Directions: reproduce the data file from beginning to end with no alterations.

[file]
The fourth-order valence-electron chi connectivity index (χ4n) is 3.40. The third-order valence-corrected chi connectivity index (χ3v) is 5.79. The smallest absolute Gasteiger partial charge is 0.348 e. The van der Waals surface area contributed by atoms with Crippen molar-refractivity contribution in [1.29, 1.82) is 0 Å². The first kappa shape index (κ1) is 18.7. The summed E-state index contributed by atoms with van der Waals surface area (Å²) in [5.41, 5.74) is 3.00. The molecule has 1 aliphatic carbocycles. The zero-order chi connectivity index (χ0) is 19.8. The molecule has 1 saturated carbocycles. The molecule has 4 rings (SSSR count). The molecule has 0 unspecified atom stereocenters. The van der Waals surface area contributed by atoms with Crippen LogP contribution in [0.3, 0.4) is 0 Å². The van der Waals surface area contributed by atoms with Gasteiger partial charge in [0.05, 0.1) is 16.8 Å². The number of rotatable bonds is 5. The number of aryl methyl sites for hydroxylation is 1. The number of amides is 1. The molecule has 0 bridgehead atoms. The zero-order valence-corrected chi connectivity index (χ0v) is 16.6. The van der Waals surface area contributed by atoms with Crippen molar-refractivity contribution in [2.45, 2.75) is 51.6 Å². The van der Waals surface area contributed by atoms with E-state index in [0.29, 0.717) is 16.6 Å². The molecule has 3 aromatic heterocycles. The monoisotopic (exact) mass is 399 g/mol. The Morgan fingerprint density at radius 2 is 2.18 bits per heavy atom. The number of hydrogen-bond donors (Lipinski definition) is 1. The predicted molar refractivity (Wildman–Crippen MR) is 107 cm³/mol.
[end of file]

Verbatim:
The fourth-order valence-electron chi connectivity index (χ4n) is 3.40. The third-order valence-corrected chi connectivity index (χ3v) is 5.79. The smallest absolute Gasteiger partial charge is 0.348 e. The van der Waals surface area contributed by atoms with Crippen molar-refractivity contribution in [1.29, 1.82) is 0 Å². The first kappa shape index (κ1) is 18.7. The summed E-state index contributed by atoms with van der Waals surface area (Å²) in [5.41, 5.74) is 3.00. The molecule has 1 aliphatic carbocycles. The zero-order chi connectivity index (χ0) is 19.8. The molecule has 1 saturated carbocycles. The molecule has 4 rings (SSSR count). The molecule has 0 unspecified atom stereocenters. The van der Waals surface area contributed by atoms with Crippen LogP contribution in [0.3, 0.4) is 0 Å². The van der Waals surface area contributed by atoms with Gasteiger partial charge in [0.05, 0.1) is 16.8 Å². The number of rotatable bonds is 5. The number of aryl methyl sites for hydroxylation is 1. The number of amides is 1. The molecule has 0 bridgehead atoms. The zero-order valence-corrected chi connectivity index (χ0v) is 16.6. The van der Waals surface area contributed by atoms with Crippen molar-refractivity contribution in [2.45, 2.75) is 51.6 Å². The van der Waals surface area contributed by atoms with E-state index in [0.29, 0.717) is 16.6 Å². The molecule has 3 aromatic heterocycles. The monoisotopic (exact) mass is 399 g/mol. The Morgan fingerprint density at radius 2 is 2.18 bits per heavy atom. The number of hydrogen-bond donors (Lipinski definition) is 1. The predicted molar refractivity (Wildman–Crippen MR) is 107 cm³/mol.